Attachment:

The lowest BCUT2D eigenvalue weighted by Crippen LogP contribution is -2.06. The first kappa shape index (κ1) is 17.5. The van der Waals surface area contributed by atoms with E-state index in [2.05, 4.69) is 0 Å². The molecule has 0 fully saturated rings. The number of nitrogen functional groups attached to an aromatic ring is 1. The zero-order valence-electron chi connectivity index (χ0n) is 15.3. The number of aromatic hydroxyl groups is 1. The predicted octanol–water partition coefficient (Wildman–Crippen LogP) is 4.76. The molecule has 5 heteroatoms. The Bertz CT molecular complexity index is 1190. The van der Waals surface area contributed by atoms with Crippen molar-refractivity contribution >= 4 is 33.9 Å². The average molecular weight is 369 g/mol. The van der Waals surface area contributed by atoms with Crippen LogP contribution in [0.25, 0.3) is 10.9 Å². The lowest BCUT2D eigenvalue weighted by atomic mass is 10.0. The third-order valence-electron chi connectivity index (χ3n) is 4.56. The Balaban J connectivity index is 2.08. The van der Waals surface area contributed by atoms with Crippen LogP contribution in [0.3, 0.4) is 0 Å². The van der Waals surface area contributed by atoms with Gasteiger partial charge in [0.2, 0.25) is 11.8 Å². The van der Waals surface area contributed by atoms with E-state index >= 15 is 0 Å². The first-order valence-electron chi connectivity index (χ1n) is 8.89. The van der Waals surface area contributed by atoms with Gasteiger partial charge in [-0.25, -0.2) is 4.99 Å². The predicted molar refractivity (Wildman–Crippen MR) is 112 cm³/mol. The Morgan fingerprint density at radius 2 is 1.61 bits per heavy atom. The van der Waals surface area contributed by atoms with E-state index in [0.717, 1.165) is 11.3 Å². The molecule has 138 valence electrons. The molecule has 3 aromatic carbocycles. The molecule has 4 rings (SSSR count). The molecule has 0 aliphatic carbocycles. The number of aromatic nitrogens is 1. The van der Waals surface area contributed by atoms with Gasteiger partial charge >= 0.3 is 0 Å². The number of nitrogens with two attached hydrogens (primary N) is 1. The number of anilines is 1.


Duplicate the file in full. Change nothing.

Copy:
The lowest BCUT2D eigenvalue weighted by Crippen LogP contribution is -2.06. The first kappa shape index (κ1) is 17.5. The van der Waals surface area contributed by atoms with E-state index in [2.05, 4.69) is 0 Å². The molecule has 0 fully saturated rings. The number of nitrogen functional groups attached to an aromatic ring is 1. The zero-order valence-electron chi connectivity index (χ0n) is 15.3. The number of aromatic hydroxyl groups is 1. The predicted octanol–water partition coefficient (Wildman–Crippen LogP) is 4.76. The molecule has 5 heteroatoms. The Bertz CT molecular complexity index is 1190. The van der Waals surface area contributed by atoms with Crippen molar-refractivity contribution >= 4 is 33.9 Å². The average molecular weight is 369 g/mol. The van der Waals surface area contributed by atoms with Crippen LogP contribution in [0.25, 0.3) is 10.9 Å². The lowest BCUT2D eigenvalue weighted by atomic mass is 10.0. The third-order valence-electron chi connectivity index (χ3n) is 4.56. The Balaban J connectivity index is 2.08. The van der Waals surface area contributed by atoms with Crippen LogP contribution in [0.3, 0.4) is 0 Å². The van der Waals surface area contributed by atoms with Gasteiger partial charge in [0.2, 0.25) is 11.8 Å². The van der Waals surface area contributed by atoms with E-state index >= 15 is 0 Å². The first-order valence-electron chi connectivity index (χ1n) is 8.89. The van der Waals surface area contributed by atoms with Gasteiger partial charge in [-0.25, -0.2) is 4.99 Å². The predicted molar refractivity (Wildman–Crippen MR) is 112 cm³/mol. The Morgan fingerprint density at radius 2 is 1.61 bits per heavy atom. The van der Waals surface area contributed by atoms with E-state index in [0.717, 1.165) is 11.3 Å². The molecule has 138 valence electrons. The molecule has 3 aromatic carbocycles. The molecule has 4 rings (SSSR count). The molecule has 0 aliphatic carbocycles. The number of aromatic nitrogens is 1. The van der Waals surface area contributed by atoms with Gasteiger partial charge >= 0.3 is 0 Å². The number of nitrogens with two attached hydrogens (primary N) is 1. The number of anilines is 1.